The beer industry is a large part of the history of Syracuse. Dating back to the 1850’s, immigrants from Germany, England, and Ireland brought their brewing skills to their new home. Syracuse soon became the brewing capital of upstate New York. Over 2 dozen breweries produced beer for local consumption, as well as a market that ranged from Binghamton to Watertown, and Rochester to Utica. 

The Greenway Brewery, which once stood where Niagara Mohawk now resides was the largest brewery outside of New York City. Greenway also had the largest brewery sales outside of Central New York. An estimated 100,000 thousand barrels per year were exported as far away as China.

Prohibition killed off many local breweries which lasted from January 16, 1920 to December 5, 1933. In an attempt to stay alive, area breweries tried producing soda, spring water and near beer, which contains 1/2 of 1% alcohol by volume. Among the breweries which made a comeback by 1933 were the Haberle Congress Brewing Co., Zett’s Brewery, Bartles Brewery, and Moore and Quinn Brewery just to name a few. By the 1960’s all breweries in Syracuse were out of business, and with their demise a large part of the Syracuse culture was lost. After a 32 year hiatus, commercial brewing was restored to Syracuse with the establishment of The Syracuse Suds Factory.

The beers and ales which we enjoy today are made with the same ingredients used through the ages: malted barley and other grains, hops yeast and water. The process expressed in its simplest terms, begins with “malting.” Only the choicest of grains are selected by the maltser. Cleaned raw barley is steeped in water and germinated and sprouted, dried slowly, and finally, roasted to produce malted barley, This process awakens the grain’s own enzymes which will later convert the grain’s starch to sugar in the next step called “mashing.” Mashing styles vary, however, in essentially all the malted grain is crushed in mills, mixed with water, and heated for selected times at carefully chosen temperatures. This produces a very sweet sugar solution which, after filtration to remove solid grain residuals, is called “wort.”

Next, the wort is transferred to the brew kettle where it is boiled with the addition of hops. Boiling sterilizes the wort, causing some unwanted grain protein factions to separate and impart to the wort the delicate refreshing bittering substances from the hops. After boiling, the wort is cooled, aerated, and mixed with an amount of selected ale or lager yeast while being transferred to a fermenter for “ primary” fermentation. The primary, or main fermentation, takes about one week at carefully controlled temperatures. During the fermentation the yeast metabolizes the wort sugars, proteins, and trace nutrients to produce alcohol, carbon dioxide gas, and small amounts of a multitude of delicately flavored materials which contribute to the full character of the product. During all fermentation phases temperatures are carefully controlled with some final fermentations lasting three weeks and others as long as six months or more, depending on product type. Some finished products will contain a desired small amount of suspended yeast, while others will be “bright” filtered to remove yeast, as is the characteristic of the beer style.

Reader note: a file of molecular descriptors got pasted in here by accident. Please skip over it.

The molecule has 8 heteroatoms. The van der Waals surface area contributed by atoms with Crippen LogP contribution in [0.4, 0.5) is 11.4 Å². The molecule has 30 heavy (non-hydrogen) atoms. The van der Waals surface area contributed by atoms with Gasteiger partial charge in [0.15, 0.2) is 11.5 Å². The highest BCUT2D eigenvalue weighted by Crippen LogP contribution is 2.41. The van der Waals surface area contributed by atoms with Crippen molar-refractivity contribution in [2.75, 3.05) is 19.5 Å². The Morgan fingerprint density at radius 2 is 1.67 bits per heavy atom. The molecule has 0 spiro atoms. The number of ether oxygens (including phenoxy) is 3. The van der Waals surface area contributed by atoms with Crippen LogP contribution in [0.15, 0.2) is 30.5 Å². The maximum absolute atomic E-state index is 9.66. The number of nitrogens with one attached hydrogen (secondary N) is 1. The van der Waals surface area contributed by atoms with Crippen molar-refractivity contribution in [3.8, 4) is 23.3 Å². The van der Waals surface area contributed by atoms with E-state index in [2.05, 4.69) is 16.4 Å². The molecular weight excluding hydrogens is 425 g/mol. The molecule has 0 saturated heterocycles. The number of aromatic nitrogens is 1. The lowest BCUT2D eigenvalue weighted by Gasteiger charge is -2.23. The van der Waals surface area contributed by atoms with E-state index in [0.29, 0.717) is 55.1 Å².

The brewing process equipment which you may observe in our brew room consists of a brew kettle, three fermenters, heat exchanger (wort cooler), water filter, and fermenter temperature control system. Not observable, but below ground level, we maintain our cellaring operation which contains coolers, finish beer tanks, beer filters, keg washing, filling equipment, and extensive finished product storage.

To enables us to brew the widest possible selection of beer and ale styles, we have chosen to brew with concentrates of wort of exceptional quality, which have been custom prepared for us at both domestic and European mashing facilities. This allows us to escape technical limitations of a single fixed mashing operation. We also use the finest available domestic and European hops varieties. Some of the hops are grown right here in Central New York. The select ale and lager yeast strains we use are also from European and domestic sources.

We truly hope that you enjoy our beers and ales and savor the great care and pride that go into producing these fine fine products.

Norman Soine
Syracuse Suds Factory

Pictures from the brewery at the old location

Three fermentors used in the brewing process. We utilize three individually computer temperature controlled jacketed fermentors which enable us to produce a wide range of ales and lagers.


Norman Soine, our Master Brewer, starting to brew our second lager. We brew with a malt extract process as well as a mash which enables us to brew a large variety of things.

When we moved we relocated the entire brewery. You Can See This Building The New Suds Factory, The New Suds Factory Tour

The Syracuse Suds Factory is announcing that As of 1/1/11 Norman Soine has stepped down as our Brewmaster- Norm has been with us since we began back in 1993 and has been with us steadily for 17 years. It is with a heavy heart we bid him goodbye on this chapter of his life. We have tons of great memories and will cherish them all. We wish him and his family the best of luck as he moves on in retirement to spend more time with his grandkids and the rest of his family

Norm you will always be a part of our family Good Luck and Thank you!

Rich White will be taking Norm's place let's all wecome Rich



320 S. Clinton St.
Syracuse, NY 13202
ph (315) 471-AALE [2253]


Syracuse Suds Factory, 2001